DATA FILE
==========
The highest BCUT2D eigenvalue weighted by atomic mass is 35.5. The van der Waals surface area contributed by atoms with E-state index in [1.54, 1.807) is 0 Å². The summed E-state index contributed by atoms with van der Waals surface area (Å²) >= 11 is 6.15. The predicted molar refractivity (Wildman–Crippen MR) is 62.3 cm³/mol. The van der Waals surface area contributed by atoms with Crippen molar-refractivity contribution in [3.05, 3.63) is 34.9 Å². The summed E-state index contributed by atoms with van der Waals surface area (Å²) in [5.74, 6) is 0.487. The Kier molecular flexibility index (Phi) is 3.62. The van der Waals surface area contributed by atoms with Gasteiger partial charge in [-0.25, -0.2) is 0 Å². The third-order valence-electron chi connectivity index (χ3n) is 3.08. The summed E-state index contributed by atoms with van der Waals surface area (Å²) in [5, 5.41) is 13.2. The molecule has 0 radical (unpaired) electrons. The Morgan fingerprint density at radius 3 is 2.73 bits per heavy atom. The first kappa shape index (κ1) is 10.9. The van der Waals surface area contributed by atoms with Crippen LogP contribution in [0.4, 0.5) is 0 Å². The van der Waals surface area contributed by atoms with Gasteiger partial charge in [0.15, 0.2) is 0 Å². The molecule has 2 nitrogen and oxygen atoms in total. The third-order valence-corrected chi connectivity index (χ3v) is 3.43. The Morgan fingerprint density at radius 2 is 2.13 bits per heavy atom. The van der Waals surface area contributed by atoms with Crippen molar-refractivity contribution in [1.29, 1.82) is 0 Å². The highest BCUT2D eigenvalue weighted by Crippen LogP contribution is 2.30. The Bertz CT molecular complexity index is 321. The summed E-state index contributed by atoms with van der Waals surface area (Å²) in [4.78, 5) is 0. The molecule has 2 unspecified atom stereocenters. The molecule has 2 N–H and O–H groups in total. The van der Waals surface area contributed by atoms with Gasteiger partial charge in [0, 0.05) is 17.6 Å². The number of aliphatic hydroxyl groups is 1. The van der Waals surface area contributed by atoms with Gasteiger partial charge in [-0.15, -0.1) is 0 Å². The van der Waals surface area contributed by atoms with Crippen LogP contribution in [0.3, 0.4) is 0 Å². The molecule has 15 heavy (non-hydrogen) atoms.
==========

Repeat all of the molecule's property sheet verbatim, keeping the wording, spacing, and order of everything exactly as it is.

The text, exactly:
The highest BCUT2D eigenvalue weighted by atomic mass is 35.5. The van der Waals surface area contributed by atoms with E-state index in [1.54, 1.807) is 0 Å². The summed E-state index contributed by atoms with van der Waals surface area (Å²) >= 11 is 6.15. The predicted molar refractivity (Wildman–Crippen MR) is 62.3 cm³/mol. The van der Waals surface area contributed by atoms with Crippen molar-refractivity contribution in [3.05, 3.63) is 34.9 Å². The summed E-state index contributed by atoms with van der Waals surface area (Å²) in [5.74, 6) is 0.487. The Kier molecular flexibility index (Phi) is 3.62. The van der Waals surface area contributed by atoms with Gasteiger partial charge in [-0.25, -0.2) is 0 Å². The third-order valence-electron chi connectivity index (χ3n) is 3.08. The summed E-state index contributed by atoms with van der Waals surface area (Å²) in [5, 5.41) is 13.2. The molecule has 0 radical (unpaired) electrons. The Morgan fingerprint density at radius 3 is 2.73 bits per heavy atom. The first kappa shape index (κ1) is 10.9. The van der Waals surface area contributed by atoms with Crippen LogP contribution in [0.4, 0.5) is 0 Å². The van der Waals surface area contributed by atoms with Gasteiger partial charge in [0.15, 0.2) is 0 Å². The molecule has 2 nitrogen and oxygen atoms in total. The third-order valence-corrected chi connectivity index (χ3v) is 3.43. The Morgan fingerprint density at radius 2 is 2.13 bits per heavy atom. The van der Waals surface area contributed by atoms with Crippen molar-refractivity contribution in [1.29, 1.82) is 0 Å². The highest BCUT2D eigenvalue weighted by Crippen LogP contribution is 2.30. The Bertz CT molecular complexity index is 321. The summed E-state index contributed by atoms with van der Waals surface area (Å²) in [4.78, 5) is 0. The molecule has 2 unspecified atom stereocenters. The molecule has 2 N–H and O–H groups in total. The van der Waals surface area contributed by atoms with Gasteiger partial charge in [0, 0.05) is 17.6 Å². The number of aliphatic hydroxyl groups is 1. The van der Waals surface area contributed by atoms with Gasteiger partial charge in [-0.15, -0.1) is 0 Å². The van der Waals surface area contributed by atoms with Crippen LogP contribution in [0.3, 0.4) is 0 Å². The molecule has 15 heavy (non-hydrogen) atoms.